Sorry/not sorry for the ranting. I thought it might be helpful to try a different kind of post today. I do like my therapist and appreciate what he did today and even his underlying hopes – that I return to God and have romantic success – though I may not share both of them, all the time. I appreciate them because those are what he believes are best and he wants them for me and I think C.S. Lewis is right in saying that that is love, to earnestly desire what you believe is best for another person.

I’m just gonna cut out here. No resolution. I hope the rest of the day is better, and tomorrow and Friday, too. Somehow I’ve got to keep on keepin’ on. When you don’t have God, when everything you study is impossible and when you think it may all be for nothing even 2 months from now, where do you find that strength?

Self-loathing, suicide, seminary

People hate, hurt, and kill themselves at seminary. I’m not writing this to attack seminaries, but to dispel notions that seminarians have their shit together more than anyone else. We’re broken people, too.

A friend told me last week that she had been considering suicide. Not all the time, but occasionally. She might still be. I love her a lot, she has good friends, and she’s doing better in her classes this semester than last. But all the same emptiness and self-hate surge through her life. She made relationship decisions she wasn’t proud of last semester, ones that reverberate still. Family hasn’t been very supportive. Thoughts of finding work and paying off her amassed debt after graduating are depressing.

A recent study conducted by Duke showed that ministers are twice as likely to suffer from depression than the general population (Clergy More Likely to Suffer from Depression, Anxiety). The reasons for this are many and I don’t really want to get into them all here. I think a lot of it though comes from unreal expectations/thoughts that laypeople have of their “Christian leaders”. And I hope to disabuse them of some of these beliefs.

It seems the primary belief to address is that Christian leaders are qualitatively different from the rest of us. This explains how they can do so much, and have energy to comfort so many hurting people and effectively minister to believers and non-believers alike while still looking good and raising decent children. If this is what you think, you need to think again. I would say look again, but as argued in my last post (The abuse of sharing “my testimony”), you don’t have a right to your leader’s personal life and depending on the situation and leadership style it’s good for the leader to have some distance from her flock.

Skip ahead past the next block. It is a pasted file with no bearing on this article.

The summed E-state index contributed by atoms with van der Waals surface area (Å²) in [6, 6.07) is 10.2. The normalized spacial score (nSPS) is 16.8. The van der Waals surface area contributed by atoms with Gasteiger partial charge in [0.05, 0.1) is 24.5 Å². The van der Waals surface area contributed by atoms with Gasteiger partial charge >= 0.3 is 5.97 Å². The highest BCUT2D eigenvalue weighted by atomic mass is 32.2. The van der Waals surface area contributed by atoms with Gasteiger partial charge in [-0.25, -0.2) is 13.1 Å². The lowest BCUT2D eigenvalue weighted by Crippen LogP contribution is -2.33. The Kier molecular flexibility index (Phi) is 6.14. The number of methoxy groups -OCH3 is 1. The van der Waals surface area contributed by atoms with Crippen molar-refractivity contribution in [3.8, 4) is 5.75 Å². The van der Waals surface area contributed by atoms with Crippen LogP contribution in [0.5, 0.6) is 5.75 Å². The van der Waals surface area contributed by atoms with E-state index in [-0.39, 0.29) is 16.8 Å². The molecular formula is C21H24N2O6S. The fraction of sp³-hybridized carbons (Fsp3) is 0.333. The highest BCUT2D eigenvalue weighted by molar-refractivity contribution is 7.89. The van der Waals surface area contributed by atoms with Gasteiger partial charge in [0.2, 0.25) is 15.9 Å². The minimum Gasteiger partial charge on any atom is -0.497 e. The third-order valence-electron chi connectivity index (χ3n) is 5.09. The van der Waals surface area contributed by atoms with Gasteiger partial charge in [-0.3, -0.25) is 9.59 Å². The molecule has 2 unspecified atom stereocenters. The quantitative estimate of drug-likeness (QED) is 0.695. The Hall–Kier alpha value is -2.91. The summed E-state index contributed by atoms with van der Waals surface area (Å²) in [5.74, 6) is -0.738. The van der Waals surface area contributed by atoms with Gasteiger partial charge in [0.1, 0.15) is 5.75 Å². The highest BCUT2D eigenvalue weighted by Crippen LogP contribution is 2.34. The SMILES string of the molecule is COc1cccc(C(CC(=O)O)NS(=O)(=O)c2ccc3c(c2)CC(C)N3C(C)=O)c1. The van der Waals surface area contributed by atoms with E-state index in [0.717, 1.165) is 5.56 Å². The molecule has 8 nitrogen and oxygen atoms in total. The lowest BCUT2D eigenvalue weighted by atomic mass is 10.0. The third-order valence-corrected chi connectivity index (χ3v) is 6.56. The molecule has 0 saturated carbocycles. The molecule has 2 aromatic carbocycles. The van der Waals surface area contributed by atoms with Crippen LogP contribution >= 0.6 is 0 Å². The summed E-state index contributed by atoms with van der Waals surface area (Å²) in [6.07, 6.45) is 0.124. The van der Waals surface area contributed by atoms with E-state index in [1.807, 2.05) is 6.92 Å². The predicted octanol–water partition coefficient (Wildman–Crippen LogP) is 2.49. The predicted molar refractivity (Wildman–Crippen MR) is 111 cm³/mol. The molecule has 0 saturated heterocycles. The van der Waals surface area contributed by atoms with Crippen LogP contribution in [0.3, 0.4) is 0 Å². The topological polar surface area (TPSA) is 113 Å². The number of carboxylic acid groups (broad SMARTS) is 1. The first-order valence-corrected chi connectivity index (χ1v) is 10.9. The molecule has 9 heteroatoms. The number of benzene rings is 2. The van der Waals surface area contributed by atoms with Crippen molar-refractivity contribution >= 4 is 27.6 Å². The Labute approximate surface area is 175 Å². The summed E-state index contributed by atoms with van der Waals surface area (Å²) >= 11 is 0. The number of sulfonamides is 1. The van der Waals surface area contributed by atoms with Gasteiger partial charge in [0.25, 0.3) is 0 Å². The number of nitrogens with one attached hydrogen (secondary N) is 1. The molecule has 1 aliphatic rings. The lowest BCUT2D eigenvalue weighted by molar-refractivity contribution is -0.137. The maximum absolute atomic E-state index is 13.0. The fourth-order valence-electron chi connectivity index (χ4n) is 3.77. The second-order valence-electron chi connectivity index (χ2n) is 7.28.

Christian leaders are just people. Your favorite one probably verbally abuses his children when parishioners are gone or masturbates over hardcore porn when her husband is out or has trouble mustering the courage to ask his neighbors to put their dog inside when it’s barking like crazy. If you have the opportunity to get to experience the hospitality of Christian leaders, I advise you to take it. I have had this privilege, with some “spiritual giants” of our generation. More beneficial than receiving strings of spiritual pearls of wisdom or fare of godly conversation, I came to see my heroes were just as flawed, backwards, broken and normal as I was.

I heard recently that the two groups CAPS, Duke’s counseling/psychological services center (I’ve found it helpful: http://studentaffairs.duke.edu/caps) sees most are Divinity School students and PhD students. Yes, seminarians are messed-up, perhaps more so than other people. But I like that they know it. And I hope we can grow in that knowledge, and the people we serve can appreciate it.

The abuse of sharing “my testimony”

Christians love to share their testimonies, or life stories, or whatever you want to call it. These stories range in depth and scope depending on audience but they usually cover before you choose to believe and follow Christ and after, centering on Christ’s redemptive work in the middle. Christians share testimonies for a few reasons: to share their faith with a non-believer, to bolster the faith of another believer. What I have participated in most has been sharing testimonies for the purpose of getting “real”, being vulnerable with a small group I was participating in through choice (e.g. a Christian ministry) or compulsion (e.g. mandated by work or school). The intention is that, through showing who we all really are, we will better understand and love one another.

The intentions – increased love and understanding – are well and good. But the means? Is it really necessary to share my testimony in the way it is generally expected to accomplish these ends? Or do the ends even justify the means? Allow me to argue that small group testimony sharing as generally practiced is abusive.

It is abusive because the expectation is that you will give others some means to understand you better whether they merit this personal knowledge or not. That you all accept Jesus as Lord does not qualify you all to know each other personally. The idea is strange: we share the same presuppositions, we claim to have a mutual friend named Jesus, so we ought to spill all our beans to each other.